The other day I saw a sweet moment and wanted to share it with you.
I got invited by our school librarian to attend an author's visit at my son's elementary school. The author was John Perry, who wrote a super fun book called, "The Book That Eats People." We were all excited by his visit because he'd just won the North Carolina Children's Book Award, and he was going to spend the whole day with us to read and sign autographs.
I got to the school at mid-morning and watched as he sat at a table (looking exhausted) signing books. To his credit, he'd already done an assembly for the K-2nd graders, signed books for two hours and then had to do another assembly for the 3rd through 5th graders.
Kids were sent to the library in small groups to wait in line while he signed their books. As each child stood before him he'd ask their name and then say, "Tell me something about you." I could see by the children's responses and facial expressions that this was a new question for them. It made me wonder how many people really want to know them.
I leaned against a low library shelf and watched the way he dealt with each child. He looked each one in the eyes as they talked. Some kids were excited to meet him and some were nervous. It was easy to pick out the popular, confident kids from the ones on the fringes. No matter their personality or style, he treated them all the same, with kindness, respect and genuine interest.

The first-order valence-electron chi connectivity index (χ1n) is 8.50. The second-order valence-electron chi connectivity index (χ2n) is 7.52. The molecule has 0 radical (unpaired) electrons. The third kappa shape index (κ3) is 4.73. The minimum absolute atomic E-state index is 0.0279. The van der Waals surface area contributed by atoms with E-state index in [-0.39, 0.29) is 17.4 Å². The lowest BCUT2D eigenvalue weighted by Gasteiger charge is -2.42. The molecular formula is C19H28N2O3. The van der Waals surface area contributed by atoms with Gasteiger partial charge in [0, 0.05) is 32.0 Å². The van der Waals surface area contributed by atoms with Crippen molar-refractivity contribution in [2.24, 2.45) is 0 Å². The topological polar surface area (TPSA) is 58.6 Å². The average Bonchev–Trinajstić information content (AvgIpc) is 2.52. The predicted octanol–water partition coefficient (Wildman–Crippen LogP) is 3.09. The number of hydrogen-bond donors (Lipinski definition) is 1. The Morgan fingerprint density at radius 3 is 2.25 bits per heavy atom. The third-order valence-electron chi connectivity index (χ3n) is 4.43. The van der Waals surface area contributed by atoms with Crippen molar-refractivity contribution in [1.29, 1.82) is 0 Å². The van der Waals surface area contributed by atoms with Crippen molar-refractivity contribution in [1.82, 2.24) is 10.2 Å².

Then this one 5th-grade girl walked into the library. Earlier that week, I'd had lunch with my son and noticed her right away. She was a frizzy haired gangling sort of girl, sitting at the next lunch table. She wore glasses, braces over her buck teeth, and kept her head down just staring at her lunch tray. She was alone. Obviously unpopular. She reminded me very much of Anne Hathaway's character in The Princess Diaries....before she realized she was a princess.
This girl was so nervous, she literally bit her lip, crossed her arms over her torso and began to sway back in forth while she waited. When Mr. Perry asked her to tell him about herself, my heart dropped. She hesitated and I wanted to shout, Oh for the love of God, you're torturing her. Just sign the book!
It's a good thing I didn't because her eyes got wide and she said, "I like to read. And play video games."
He leaned back in his chair, looked at her intently and very slowly said, "You know what I like about you? It's the way you stand."
Again, inside my head I was shouting, No! Stop! Don't talk about her, can't you see she's shy? She's a nervous wreck!
But I didn't. And it's a good thing I keep my mouth shut, because he said, "It's as if you're sitting in a tree, and the tree is gently swaying back and forth."
And she smiled.
And it was all I could do to keep tears from squirting horizontally at both of them.
I just know that's what it's going to be like when we stand before our Father in Heaven. I just know it.